After three Nor’easters over a 10-day period, New Jersey’s bad pothole problem has become horrible.

It seems everywhere you look, giant craters are opening up on side streets, major roads and highways.

“This weather has certainly been very, very challenging,” said Steve Schapiro, a spokesman for the state Department of Transportation.

He noted all three storms were state-wide events and in many areas rain changed to snow, and then back to rain again before everything froze overnight.

"That takes a toll on the roads because the temperature is fluctuating. It allows that water to seep into cracks and then when it freezes it expands and then breaks up the roadways."

Schapiro said another problem here is that "a lot of the temporary repairs that we’ve made, using cold patch in the winter, don’t always hold very well and when you have such severe weather they tend to break up."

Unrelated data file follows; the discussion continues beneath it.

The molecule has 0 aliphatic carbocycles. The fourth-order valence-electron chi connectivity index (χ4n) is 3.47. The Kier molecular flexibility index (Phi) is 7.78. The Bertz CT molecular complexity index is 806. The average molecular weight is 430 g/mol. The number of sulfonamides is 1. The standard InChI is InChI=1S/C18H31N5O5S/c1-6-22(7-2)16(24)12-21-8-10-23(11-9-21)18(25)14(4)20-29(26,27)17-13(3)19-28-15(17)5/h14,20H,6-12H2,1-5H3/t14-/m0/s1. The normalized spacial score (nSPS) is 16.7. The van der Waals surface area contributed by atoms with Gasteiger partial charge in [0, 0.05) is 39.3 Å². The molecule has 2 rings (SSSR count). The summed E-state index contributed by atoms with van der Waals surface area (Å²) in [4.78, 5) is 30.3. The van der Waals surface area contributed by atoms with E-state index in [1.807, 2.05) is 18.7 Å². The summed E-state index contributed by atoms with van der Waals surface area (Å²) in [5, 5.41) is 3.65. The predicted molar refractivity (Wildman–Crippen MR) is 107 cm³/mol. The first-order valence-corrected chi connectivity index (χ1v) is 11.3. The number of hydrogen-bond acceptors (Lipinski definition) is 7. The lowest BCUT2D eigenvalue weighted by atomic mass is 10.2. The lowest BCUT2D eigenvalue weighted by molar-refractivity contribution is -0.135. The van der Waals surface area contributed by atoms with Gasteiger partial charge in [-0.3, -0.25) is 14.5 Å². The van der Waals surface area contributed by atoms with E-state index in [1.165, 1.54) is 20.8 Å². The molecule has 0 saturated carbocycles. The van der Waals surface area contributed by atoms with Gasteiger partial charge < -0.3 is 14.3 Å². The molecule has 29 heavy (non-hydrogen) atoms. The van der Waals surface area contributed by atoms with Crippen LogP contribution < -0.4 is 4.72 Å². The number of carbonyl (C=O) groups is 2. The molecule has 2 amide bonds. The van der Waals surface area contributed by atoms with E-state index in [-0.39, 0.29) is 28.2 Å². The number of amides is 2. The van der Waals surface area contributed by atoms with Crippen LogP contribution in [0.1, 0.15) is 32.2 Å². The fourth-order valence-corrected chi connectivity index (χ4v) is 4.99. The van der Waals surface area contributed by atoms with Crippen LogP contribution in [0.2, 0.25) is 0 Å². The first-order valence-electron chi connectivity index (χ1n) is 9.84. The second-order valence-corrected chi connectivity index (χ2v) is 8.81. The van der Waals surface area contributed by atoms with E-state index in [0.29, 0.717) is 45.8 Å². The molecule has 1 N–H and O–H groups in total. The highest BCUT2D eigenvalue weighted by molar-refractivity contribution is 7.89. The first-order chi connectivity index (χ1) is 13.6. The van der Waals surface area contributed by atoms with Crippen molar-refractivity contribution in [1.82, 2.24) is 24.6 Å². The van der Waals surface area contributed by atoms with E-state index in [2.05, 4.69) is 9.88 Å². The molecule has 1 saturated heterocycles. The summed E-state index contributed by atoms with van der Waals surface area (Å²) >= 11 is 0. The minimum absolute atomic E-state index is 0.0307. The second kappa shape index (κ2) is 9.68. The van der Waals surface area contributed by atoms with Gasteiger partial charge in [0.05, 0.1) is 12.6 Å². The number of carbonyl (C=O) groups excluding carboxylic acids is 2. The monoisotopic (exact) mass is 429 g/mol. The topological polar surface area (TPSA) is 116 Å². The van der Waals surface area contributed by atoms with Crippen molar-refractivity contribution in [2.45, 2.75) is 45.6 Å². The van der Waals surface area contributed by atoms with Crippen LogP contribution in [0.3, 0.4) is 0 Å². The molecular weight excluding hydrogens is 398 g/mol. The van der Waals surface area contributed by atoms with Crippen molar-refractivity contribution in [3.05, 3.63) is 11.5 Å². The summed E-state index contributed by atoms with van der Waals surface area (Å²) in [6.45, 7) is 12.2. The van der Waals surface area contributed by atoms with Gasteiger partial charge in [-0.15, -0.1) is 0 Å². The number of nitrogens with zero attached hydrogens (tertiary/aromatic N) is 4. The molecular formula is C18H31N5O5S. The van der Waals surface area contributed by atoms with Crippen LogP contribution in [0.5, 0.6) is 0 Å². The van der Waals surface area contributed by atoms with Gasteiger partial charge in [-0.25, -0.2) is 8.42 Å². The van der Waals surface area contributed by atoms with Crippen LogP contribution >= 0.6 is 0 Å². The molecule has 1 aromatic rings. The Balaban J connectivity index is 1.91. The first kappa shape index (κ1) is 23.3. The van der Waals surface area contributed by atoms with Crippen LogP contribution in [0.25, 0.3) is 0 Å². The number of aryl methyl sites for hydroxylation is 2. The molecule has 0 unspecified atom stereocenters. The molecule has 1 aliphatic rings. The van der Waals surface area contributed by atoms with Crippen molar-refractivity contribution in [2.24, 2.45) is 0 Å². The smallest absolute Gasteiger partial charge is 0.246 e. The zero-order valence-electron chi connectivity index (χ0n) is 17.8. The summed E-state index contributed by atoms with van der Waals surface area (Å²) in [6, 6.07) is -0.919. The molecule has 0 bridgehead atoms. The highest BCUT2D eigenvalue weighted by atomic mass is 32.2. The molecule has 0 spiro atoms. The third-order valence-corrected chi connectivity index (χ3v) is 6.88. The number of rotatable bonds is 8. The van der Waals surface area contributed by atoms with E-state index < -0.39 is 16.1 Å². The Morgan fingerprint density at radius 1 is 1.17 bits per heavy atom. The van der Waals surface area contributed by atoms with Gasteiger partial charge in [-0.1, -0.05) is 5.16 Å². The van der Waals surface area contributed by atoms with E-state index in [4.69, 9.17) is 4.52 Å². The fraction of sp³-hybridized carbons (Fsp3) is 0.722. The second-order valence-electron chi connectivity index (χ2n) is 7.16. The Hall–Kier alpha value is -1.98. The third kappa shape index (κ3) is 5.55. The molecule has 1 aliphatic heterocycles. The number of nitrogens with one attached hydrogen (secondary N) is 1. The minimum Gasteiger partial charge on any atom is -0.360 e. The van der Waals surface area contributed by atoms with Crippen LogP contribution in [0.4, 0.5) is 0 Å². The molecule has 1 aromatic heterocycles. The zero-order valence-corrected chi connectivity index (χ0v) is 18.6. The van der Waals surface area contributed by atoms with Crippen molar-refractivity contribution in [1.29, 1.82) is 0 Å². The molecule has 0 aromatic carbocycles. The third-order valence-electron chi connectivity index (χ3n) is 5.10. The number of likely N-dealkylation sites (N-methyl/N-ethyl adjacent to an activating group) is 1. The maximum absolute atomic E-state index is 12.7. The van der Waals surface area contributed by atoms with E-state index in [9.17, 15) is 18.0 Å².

He said the change-over to hot asphalt material to fill in potholes will happen in the next couple of weeks.

"We have to wait for the asphalt plants to reopen; they typically will shut down during the winter."

Having a lot of heavy trucks on the road, plowing and picking up branches and other debris, tends to stress many roads.

Schapiro said since January, "we’ve repaired approximately 87,000 potholes. In 2017 for that same time frame we repaired approximately 62,000 potholes."

In addition to filling potholes, DOT crews also clear debris from roads, pick up garbage and fix signs and traffic lights.

The state hotline for reporting potholes on highways is 1-800-POTHOLE. Or you can fill out the pothole form on the DOT website.

Schapiro said it may take the DOT a few days to fix a reported pothole, but if the pothole is enormous and poses a serious hazard to the motoring public, emergency crews will respond within a few hours.

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